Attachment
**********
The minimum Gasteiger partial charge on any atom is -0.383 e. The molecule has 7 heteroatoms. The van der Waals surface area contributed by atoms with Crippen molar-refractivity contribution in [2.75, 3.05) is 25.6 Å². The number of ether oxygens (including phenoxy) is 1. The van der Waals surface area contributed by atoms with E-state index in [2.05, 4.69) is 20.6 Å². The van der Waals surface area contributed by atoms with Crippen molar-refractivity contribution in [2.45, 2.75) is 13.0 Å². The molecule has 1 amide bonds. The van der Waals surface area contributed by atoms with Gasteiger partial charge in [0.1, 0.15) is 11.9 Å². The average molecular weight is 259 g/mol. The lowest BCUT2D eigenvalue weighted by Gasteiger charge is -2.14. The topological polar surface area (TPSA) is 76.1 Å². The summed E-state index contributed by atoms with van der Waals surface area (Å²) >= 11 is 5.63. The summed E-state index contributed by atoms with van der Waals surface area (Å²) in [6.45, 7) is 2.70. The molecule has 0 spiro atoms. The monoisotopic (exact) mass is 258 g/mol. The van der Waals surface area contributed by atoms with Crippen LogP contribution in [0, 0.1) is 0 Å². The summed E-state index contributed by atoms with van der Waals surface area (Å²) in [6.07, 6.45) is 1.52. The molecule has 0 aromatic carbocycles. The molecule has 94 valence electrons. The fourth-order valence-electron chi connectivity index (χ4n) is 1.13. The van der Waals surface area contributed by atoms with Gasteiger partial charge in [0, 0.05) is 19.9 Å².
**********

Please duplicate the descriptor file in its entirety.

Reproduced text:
The minimum Gasteiger partial charge on any atom is -0.383 e. The molecule has 7 heteroatoms. The van der Waals surface area contributed by atoms with Crippen molar-refractivity contribution in [2.75, 3.05) is 25.6 Å². The number of ether oxygens (including phenoxy) is 1. The van der Waals surface area contributed by atoms with E-state index in [2.05, 4.69) is 20.6 Å². The van der Waals surface area contributed by atoms with Crippen molar-refractivity contribution in [2.45, 2.75) is 13.0 Å². The molecule has 1 amide bonds. The van der Waals surface area contributed by atoms with Gasteiger partial charge in [0.1, 0.15) is 11.9 Å². The average molecular weight is 259 g/mol. The lowest BCUT2D eigenvalue weighted by Gasteiger charge is -2.14. The topological polar surface area (TPSA) is 76.1 Å². The summed E-state index contributed by atoms with van der Waals surface area (Å²) >= 11 is 5.63. The summed E-state index contributed by atoms with van der Waals surface area (Å²) in [6.45, 7) is 2.70. The molecule has 0 spiro atoms. The monoisotopic (exact) mass is 258 g/mol. The van der Waals surface area contributed by atoms with Crippen LogP contribution in [0, 0.1) is 0 Å². The summed E-state index contributed by atoms with van der Waals surface area (Å²) in [6.07, 6.45) is 1.52. The molecule has 0 aromatic carbocycles. The molecule has 94 valence electrons. The fourth-order valence-electron chi connectivity index (χ4n) is 1.13. The van der Waals surface area contributed by atoms with Gasteiger partial charge in [0, 0.05) is 19.9 Å².